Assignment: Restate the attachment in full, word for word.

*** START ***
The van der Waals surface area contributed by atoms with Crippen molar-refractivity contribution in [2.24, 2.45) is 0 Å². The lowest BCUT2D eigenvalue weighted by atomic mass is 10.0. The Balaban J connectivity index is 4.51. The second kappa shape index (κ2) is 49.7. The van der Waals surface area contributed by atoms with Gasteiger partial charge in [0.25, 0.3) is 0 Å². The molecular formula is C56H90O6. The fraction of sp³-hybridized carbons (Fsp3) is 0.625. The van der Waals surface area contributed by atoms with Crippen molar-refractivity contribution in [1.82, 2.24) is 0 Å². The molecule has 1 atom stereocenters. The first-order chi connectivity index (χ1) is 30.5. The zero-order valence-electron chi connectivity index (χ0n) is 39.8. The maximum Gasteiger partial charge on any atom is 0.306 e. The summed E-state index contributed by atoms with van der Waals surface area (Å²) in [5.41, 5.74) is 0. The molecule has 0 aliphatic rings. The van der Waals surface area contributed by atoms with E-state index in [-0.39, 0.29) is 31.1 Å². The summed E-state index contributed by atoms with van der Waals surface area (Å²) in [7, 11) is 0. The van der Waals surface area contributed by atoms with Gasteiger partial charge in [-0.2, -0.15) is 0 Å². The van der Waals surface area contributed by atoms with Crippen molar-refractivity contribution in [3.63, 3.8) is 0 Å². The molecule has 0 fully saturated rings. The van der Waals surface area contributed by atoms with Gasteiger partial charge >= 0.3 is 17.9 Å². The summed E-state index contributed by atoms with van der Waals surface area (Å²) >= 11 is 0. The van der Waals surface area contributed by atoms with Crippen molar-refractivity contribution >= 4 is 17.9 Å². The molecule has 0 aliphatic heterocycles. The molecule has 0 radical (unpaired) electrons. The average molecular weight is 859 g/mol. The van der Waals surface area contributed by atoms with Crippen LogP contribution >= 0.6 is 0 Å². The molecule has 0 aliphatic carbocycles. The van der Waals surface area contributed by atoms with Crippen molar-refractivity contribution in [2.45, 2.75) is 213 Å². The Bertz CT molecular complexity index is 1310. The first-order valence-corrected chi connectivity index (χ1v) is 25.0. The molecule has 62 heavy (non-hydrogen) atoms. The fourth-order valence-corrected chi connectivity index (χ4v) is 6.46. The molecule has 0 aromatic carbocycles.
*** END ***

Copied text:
The van der Waals surface area contributed by atoms with Crippen molar-refractivity contribution in [2.24, 2.45) is 0 Å². The lowest BCUT2D eigenvalue weighted by atomic mass is 10.0. The Balaban J connectivity index is 4.51. The second kappa shape index (κ2) is 49.7. The van der Waals surface area contributed by atoms with Gasteiger partial charge in [0.25, 0.3) is 0 Å². The molecular formula is C56H90O6. The fraction of sp³-hybridized carbons (Fsp3) is 0.625. The van der Waals surface area contributed by atoms with Crippen molar-refractivity contribution in [1.82, 2.24) is 0 Å². The molecule has 1 atom stereocenters. The first-order chi connectivity index (χ1) is 30.5. The zero-order valence-electron chi connectivity index (χ0n) is 39.8. The maximum Gasteiger partial charge on any atom is 0.306 e. The summed E-state index contributed by atoms with van der Waals surface area (Å²) in [5.41, 5.74) is 0. The molecule has 0 aliphatic rings. The van der Waals surface area contributed by atoms with E-state index in [-0.39, 0.29) is 31.1 Å². The summed E-state index contributed by atoms with van der Waals surface area (Å²) in [7, 11) is 0. The van der Waals surface area contributed by atoms with Gasteiger partial charge in [-0.2, -0.15) is 0 Å². The van der Waals surface area contributed by atoms with Crippen molar-refractivity contribution in [3.63, 3.8) is 0 Å². The molecule has 0 fully saturated rings. The van der Waals surface area contributed by atoms with Gasteiger partial charge >= 0.3 is 17.9 Å². The summed E-state index contributed by atoms with van der Waals surface area (Å²) >= 11 is 0. The van der Waals surface area contributed by atoms with Crippen molar-refractivity contribution >= 4 is 17.9 Å². The molecule has 0 aliphatic heterocycles. The molecule has 0 radical (unpaired) electrons. The average molecular weight is 859 g/mol. The van der Waals surface area contributed by atoms with Crippen LogP contribution >= 0.6 is 0 Å². The molecule has 0 aliphatic carbocycles. The van der Waals surface area contributed by atoms with Crippen molar-refractivity contribution in [2.45, 2.75) is 213 Å². The Bertz CT molecular complexity index is 1310. The first-order valence-corrected chi connectivity index (χ1v) is 25.0. The molecule has 62 heavy (non-hydrogen) atoms. The fourth-order valence-corrected chi connectivity index (χ4v) is 6.46. The molecule has 0 aromatic carbocycles.